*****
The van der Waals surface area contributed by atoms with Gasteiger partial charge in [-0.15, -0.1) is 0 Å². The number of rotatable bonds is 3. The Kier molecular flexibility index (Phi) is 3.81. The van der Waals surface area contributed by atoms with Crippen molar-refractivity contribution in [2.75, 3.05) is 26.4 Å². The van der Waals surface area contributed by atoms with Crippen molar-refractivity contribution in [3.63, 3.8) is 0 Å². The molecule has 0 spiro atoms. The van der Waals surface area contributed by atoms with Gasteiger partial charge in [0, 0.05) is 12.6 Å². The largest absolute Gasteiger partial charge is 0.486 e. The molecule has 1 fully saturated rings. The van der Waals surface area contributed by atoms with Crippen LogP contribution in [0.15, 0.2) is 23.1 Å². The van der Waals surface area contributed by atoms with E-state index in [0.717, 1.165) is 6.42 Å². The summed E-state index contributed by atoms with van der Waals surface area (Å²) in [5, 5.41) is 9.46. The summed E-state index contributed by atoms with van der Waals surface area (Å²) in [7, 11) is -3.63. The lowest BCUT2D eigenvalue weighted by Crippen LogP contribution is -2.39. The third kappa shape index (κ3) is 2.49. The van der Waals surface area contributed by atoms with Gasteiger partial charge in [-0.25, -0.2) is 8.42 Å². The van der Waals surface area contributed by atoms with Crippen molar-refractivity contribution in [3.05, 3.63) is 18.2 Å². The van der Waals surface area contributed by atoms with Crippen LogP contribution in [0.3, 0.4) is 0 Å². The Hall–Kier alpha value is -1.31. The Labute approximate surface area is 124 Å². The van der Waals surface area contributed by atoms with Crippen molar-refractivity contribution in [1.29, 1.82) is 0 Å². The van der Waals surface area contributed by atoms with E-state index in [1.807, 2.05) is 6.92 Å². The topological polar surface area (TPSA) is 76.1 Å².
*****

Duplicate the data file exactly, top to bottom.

The van der Waals surface area contributed by atoms with Gasteiger partial charge in [-0.15, -0.1) is 0 Å². The number of rotatable bonds is 3. The Kier molecular flexibility index (Phi) is 3.81. The van der Waals surface area contributed by atoms with Crippen molar-refractivity contribution in [2.75, 3.05) is 26.4 Å². The van der Waals surface area contributed by atoms with Crippen molar-refractivity contribution in [3.63, 3.8) is 0 Å². The molecule has 0 spiro atoms. The van der Waals surface area contributed by atoms with Gasteiger partial charge in [0, 0.05) is 12.6 Å². The largest absolute Gasteiger partial charge is 0.486 e. The molecule has 1 fully saturated rings. The van der Waals surface area contributed by atoms with Crippen LogP contribution in [0.15, 0.2) is 23.1 Å². The van der Waals surface area contributed by atoms with E-state index in [0.717, 1.165) is 6.42 Å². The summed E-state index contributed by atoms with van der Waals surface area (Å²) in [5, 5.41) is 9.46. The summed E-state index contributed by atoms with van der Waals surface area (Å²) in [7, 11) is -3.63. The lowest BCUT2D eigenvalue weighted by Crippen LogP contribution is -2.39. The third kappa shape index (κ3) is 2.49. The van der Waals surface area contributed by atoms with Gasteiger partial charge in [-0.25, -0.2) is 8.42 Å². The van der Waals surface area contributed by atoms with Crippen molar-refractivity contribution in [3.05, 3.63) is 18.2 Å². The van der Waals surface area contributed by atoms with Crippen LogP contribution in [0.3, 0.4) is 0 Å². The Hall–Kier alpha value is -1.31. The Labute approximate surface area is 124 Å². The van der Waals surface area contributed by atoms with Crippen molar-refractivity contribution in [1.29, 1.82) is 0 Å². The van der Waals surface area contributed by atoms with E-state index in [1.807, 2.05) is 6.92 Å². The topological polar surface area (TPSA) is 76.1 Å².